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Tri-City Americans speak up on hockey’s future at Toyota Center

UPDATED: Fri., Nov. 10, 2017, 3:04 p.m.

The Spokane Chiefs’ Mike Aviani, left, celebrates his goal during a 2014 Western Hockey League playoff game against the Tri-City Americans at the Toyota Center in Kennewick. (Kai-Huei Yau/Tri-City Herald / Kai-Huei Yau/Tri-City Herald)
The Spokane Chiefs’ Mike Aviani, left, celebrates his goal during a 2014 Western Hockey League playoff game against the Tri-City Americans at the Toyota Center in Kennewick. (Kai-Huei Yau/Tri-City Herald / Kai-Huei Yau/Tri-City Herald)

The Tri-City Americans hoped Kennewick would approve a sales tax to pay for updates to its home, the Toyota Center.

After The Link failed by a large margin Tuesday, the hockey team is revisiting its future at an arena one executive called one of the worst in the Western Hockey League.

The team and Toyota Center face a September 2019 deadline to comply with new WHL requirements concerning player safety and fan amenities.

Among its demands: It wants arenas to install new acrylic boards around the ice. The new designs help reduce injuries to players when they collide with the wall.

The Tri-City Americans pay $160,000 and other consideration to lease the 7,200-seat Toyota Center (5,797 seats for hockey), which is managed by the Kennewick Public Facilities District on behalf of the city of Kennewick, which owns it.

It was known as the Tri-Cities Coliseum until a $260,000-a-year naming rights deal with a consortium of Toyota dealers gave it its current name.

WHL Commissioner Ron Robison said the league’s new requirements must be in place by the start of the 2019-20 season. He characterized the requirements as non-negotiable.

The league wants an action plan. Failing that, it will consider other options.

“Let’s hope we can find a solution,” he said. “We certainly want to keep them there. That’s our objective.”

Had it been approved, The Link would have raised the Kennewick sales tax by two-tenths of a percent, or two cents on a $10 purchase. After the latest count Thursday, it was failing 56 percent to 44 percent out of 11,329 ballots cast.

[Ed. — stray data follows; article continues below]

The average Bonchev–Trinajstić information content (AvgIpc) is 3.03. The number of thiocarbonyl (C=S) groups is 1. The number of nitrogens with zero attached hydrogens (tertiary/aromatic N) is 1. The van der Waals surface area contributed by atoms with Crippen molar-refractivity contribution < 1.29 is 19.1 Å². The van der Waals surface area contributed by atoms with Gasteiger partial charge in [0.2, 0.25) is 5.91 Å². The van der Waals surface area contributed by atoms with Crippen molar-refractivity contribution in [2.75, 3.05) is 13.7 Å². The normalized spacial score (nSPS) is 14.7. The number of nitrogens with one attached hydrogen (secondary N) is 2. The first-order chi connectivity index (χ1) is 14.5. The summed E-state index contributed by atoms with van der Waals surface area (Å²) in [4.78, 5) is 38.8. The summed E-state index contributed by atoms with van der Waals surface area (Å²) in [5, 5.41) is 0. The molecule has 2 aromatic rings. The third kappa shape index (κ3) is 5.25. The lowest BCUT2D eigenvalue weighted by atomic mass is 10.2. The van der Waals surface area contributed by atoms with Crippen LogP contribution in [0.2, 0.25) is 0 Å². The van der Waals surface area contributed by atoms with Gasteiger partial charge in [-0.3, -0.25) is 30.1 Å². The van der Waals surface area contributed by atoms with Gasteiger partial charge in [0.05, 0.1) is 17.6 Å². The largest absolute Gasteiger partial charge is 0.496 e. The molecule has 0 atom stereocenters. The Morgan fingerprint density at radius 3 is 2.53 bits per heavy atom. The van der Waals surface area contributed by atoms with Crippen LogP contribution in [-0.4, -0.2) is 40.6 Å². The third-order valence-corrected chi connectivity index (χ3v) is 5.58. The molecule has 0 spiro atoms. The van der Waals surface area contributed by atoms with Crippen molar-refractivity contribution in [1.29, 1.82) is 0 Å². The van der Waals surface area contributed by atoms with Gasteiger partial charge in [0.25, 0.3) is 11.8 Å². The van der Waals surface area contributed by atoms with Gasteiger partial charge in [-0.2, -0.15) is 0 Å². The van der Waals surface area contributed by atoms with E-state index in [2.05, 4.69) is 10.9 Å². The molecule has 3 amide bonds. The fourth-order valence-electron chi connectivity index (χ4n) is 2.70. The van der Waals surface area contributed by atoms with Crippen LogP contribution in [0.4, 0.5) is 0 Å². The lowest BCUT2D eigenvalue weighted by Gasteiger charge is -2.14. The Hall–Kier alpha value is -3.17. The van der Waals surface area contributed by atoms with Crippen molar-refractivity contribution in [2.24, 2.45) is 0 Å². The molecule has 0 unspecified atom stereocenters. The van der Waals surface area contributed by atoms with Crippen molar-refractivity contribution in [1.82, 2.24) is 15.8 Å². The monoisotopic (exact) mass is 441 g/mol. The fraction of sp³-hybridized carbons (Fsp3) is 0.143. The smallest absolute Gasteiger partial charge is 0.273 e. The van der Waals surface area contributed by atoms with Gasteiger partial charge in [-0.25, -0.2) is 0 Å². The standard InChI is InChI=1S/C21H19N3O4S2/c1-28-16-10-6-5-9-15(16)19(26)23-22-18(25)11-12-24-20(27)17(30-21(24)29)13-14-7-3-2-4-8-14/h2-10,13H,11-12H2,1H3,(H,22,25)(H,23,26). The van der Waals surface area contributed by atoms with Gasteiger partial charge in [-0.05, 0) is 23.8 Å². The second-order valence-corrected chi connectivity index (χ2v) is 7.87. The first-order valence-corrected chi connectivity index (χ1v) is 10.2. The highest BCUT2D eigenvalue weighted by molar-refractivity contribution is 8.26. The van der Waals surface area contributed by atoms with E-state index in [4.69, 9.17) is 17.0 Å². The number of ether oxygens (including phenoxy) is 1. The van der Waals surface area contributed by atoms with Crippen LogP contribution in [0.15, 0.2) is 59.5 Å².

The revenue would have supported up to $45 million in bond debt to pay for an array of projects at the Three Rivers campus. The list of projects include an expansion of the Three Rivers Convention Center, a 2,300-seat theater, added parking and a modernization of the Toyota Center, which is nearing its fourth decade.

Prior to the election, advocates of Proposition 14 emphasized the economic benefits of expanding the convention center and cultural ones for the Broadway-style theater. The pitch mentioned Toyota Center in terms of new seating, handrails, an expanded concourse and better seating for people with disabilities.

At 30, Toyota Center is showing its age. Bob Tory, co-owner and general manager of the Americans, called the visitor locker rooms a disgrace. The center has no water filter, which affects the quality of the ice. There’s no dehumidifier, and seating is uncomfortable.

“The infrastructure is certainly in trouble,” he said.

That isn’t to say it is neglected. The city budgets $350,000 annually for upgrades and maintenance, with money coming from its general fund and from the lodging tax levied on hotel visitors.

In recent years, city money has paid for video signs, roof repairs, bathroom updates and more. The city itself is committed to keeping one of its biggest tenants happy, although City Manager Marie Mosley conceded there was no “Plan B” in the event The Link failed.

She said the city, working through its partner, the facilities district, will keep working to prioritize projects.

“We certainly value the Americans in our community,” she said. “We want to continue to have hockey.”

Robison and Tory both expressed disappointment that voters aren’t willing to support the Three Rivers campus. Both vowed to work with the city on a plan to meet the team’s requirements.

“I would love to be on a committee with the city working toward a solution,” Tory said.

Neither Robison nor Tory suggested the Americans might leave Kennewick. But they didn’t deny the possibility either.

Tory said team expenses have doubled under current ownership while revenue has been flat.

“There comes a time when that doesn’t make sense any more,” he said.

The Americans’ lease runs through 2020, but contains language that allows it to negotiate for a lower rent or even an early termination if it isn’t up to WHL standards.

Tory joined the Americans as general manager 18 years ago at a time when a succession of owners was itching to move the team to Canada. He formed a new management group about 12 years ago and cemented its roots in Kennewick.

Tory pegs the team’s impact on the Tri-City economy at $10 million through game-related activities, business deals and multiplier effects.

He’s proud of its history of community involvement and the stability the current owners brought. An attendance slide was reversed, and the team has made some investments in the center it leases, including modest locker room updates.

“We have been good tenants. We have never made any threats to leave,” he said, adding that there’s more at stake than a hockey team.

The Toyota Center does not reflect well on a community as large and prosperous as the Tri-Cities, Washington’s fastest-growing job market in 2016.

“If you look around the WHL, our facility is not just the worst facility in the U.S. Division, but it’s probably at the very bottom of the league as far as the quality of the amenities,” he said.